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PRESS PHOTO BY BUD COLE The male pileated woodpecker is the largest of its species. PRESS PHOTO BY BUD COLE The male pileated woodpecker is the largest of its species.

Woodpeckers of Jacobsburg

Wednesday, January 30, 2013 by BUD COLE Special to The Press in Social News

The drumming of resident woodpeckers is a common and familiar sound heard echoing across our backyard and in the many wooded areas of the Lehigh Valley.

The seven Penn's Woods woodpecker species include the pileated woodpecker, common flicker, downy woodpecker, red-bellied woodpecker, hairy woodpecker, red-headed woodpecker and yellow-bellied sapsucker.

The 1,168-acre Jacobsburg Environmental Education Center, Bushkill Township, near Wind Gap, Northampton County, provides some of the best woodpecker habitat in and around the Lehigh Valley. Five of the seven woodpecker species identified on the property breed and nest there.

A hike, "Woodpeckers of Jacobsburg," was held there Jan. 19. It was sponsored by the Pennsylvania Department of Conservation and Natural Resources and Jacobsburg.

Jacobsburg naturalist Rick Wiltraut met the 21 participants at 8 a.m. at the amphitheater parking lot. The four-hour event included constructing suet logs to attract woodpeckers to the participants' yards.

Wiltraut began the program by showing photos of the seven Pennsylvania woodpeckers, stressing the five found at Jacobsburg.

Starting at the parking lot, the hikers, ranging in age from a toddler to 70 years-old, followed Wiltraut like kids following the Pied Piper around the Jacobsburg property on foot and by vehicle. By the time we finished, we had found and identified all but a flicker. Wiltraut later told me that when he returned to his office, a flicker came into the suet feeder outside his office window.

Several of these species use our yard as their homeland. Coincidently, the day I registered to attend the Jacobsburg program, my wife Bev, alerted me to a male pileated woodpecker pecking and throwing chips of wood from a hollow red maple tree within 25 yards of our kitchen window. The chips were flying at least three feet away from the tree.

The pileated, largest of the species, ranging from 12- to 17-inches long, is an occasional visitor to our yard, but it has not been tempted to come to our suet feeders or take up residence in any of our trees.

The common flickers spend March through October nesting and raising their young in the trees. Several times, a pair has remained throughout the winter.

The downy and red-bellied are the two most frequently observed woodpeckers species visiting our bird feeders at this time of the year.

The bold male downy does not hesitate to drum against the hollow empty seed feeder to alert me when the cupboard becomes bare.

Hairy woodpeckers occasionally visit the feeders.

To our knowledge, there have been no visits by a red-headed or yellow-bellied sapsucker.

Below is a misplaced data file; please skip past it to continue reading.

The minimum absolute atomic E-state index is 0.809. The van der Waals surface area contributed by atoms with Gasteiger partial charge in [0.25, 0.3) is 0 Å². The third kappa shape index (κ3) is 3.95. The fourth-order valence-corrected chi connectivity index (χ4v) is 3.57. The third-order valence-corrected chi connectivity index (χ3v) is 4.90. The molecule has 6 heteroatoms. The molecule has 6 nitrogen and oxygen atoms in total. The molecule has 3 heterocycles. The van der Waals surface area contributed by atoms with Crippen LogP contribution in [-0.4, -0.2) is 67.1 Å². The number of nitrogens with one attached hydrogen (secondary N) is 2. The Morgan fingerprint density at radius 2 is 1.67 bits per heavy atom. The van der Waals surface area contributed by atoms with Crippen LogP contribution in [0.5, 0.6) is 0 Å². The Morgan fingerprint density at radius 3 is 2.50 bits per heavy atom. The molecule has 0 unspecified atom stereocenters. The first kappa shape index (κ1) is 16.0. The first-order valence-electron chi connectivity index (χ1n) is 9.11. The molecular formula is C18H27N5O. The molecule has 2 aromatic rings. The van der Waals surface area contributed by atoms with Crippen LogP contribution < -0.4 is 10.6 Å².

Woodpeckers are well-adapted for spending their lives among the trees. They have short, stout, muscular legs with toes tipped with strong, sharp claws. Two toes point forward and two point backward. This arrangement provides an excellent grip when clinging to and climbing trees. Their stiff pointed and sharp spined tail feathers help hold the bird in an upright position while hammering their beaks into bark in search of food.

The sharp, stout beak has a chisel-like point adapted for chopping and digging into trees. Repeated pounding in alternating directions of up to 100 times a minute allows the woodpecker to uncover its wood-boring prey. Once the prey is exposed, the bird uses its long, cylindrical-pointed, barbed tongue to extract the meal.

Drumming is used to establish territory and to attract a mate. Both the male and female woodpeckers are involved in excavating their nest. The size of the nest cavity, usually cut into a large branch or tree trunk, varies with the relative size of the birds.

Four to eight unmarked white eggs are deposited directly on small wood chips lining the bottom of the nest cavity. No attempt is made to construct a true nest like those built by most other bird species. The male helps incubate the eggs, often spending the nights on the nest.

Our resident pair of red-bellied woodpeckers visits the feeders throughout the year. While most birds' common names fit their physical descriptions, in my opinion, the red-bellied has been poorly named. The male has a striking red crown and nape, but the indistinguishable red patch of belly feathers is seldom visible.

His mate has similar markings, but lacks the red crown. My choice for a common name is the red-naped woodpecker.

Two other common names used for this species are ladder back and zebraback. These names come from the alternating bands of black and white markings across the bird's back.

Woodpeckers' diets consist of acorns, beechnuts, hickory nuts, wild grapes, mulberries, dogwood fruits, ants, wood boring larvae and beetles. After reviewing their dietary preferences, it is easy to see why they call our backyard and the Lehigh Valley home. Our wooded yard, plus the seeds and suet offered in the feeders, provide everything a woodpecker might need.

Be sure to watch for these woodpeckers in your neck of the woods. And check out the Jacobsburg website to find out about future programs there.

That's the way I see it!

Email comments and questions to: bbbcole@ enter.net. To schedule programs, hikes and birthday parties, call 610-767-4043.

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© 2012 Bud Cole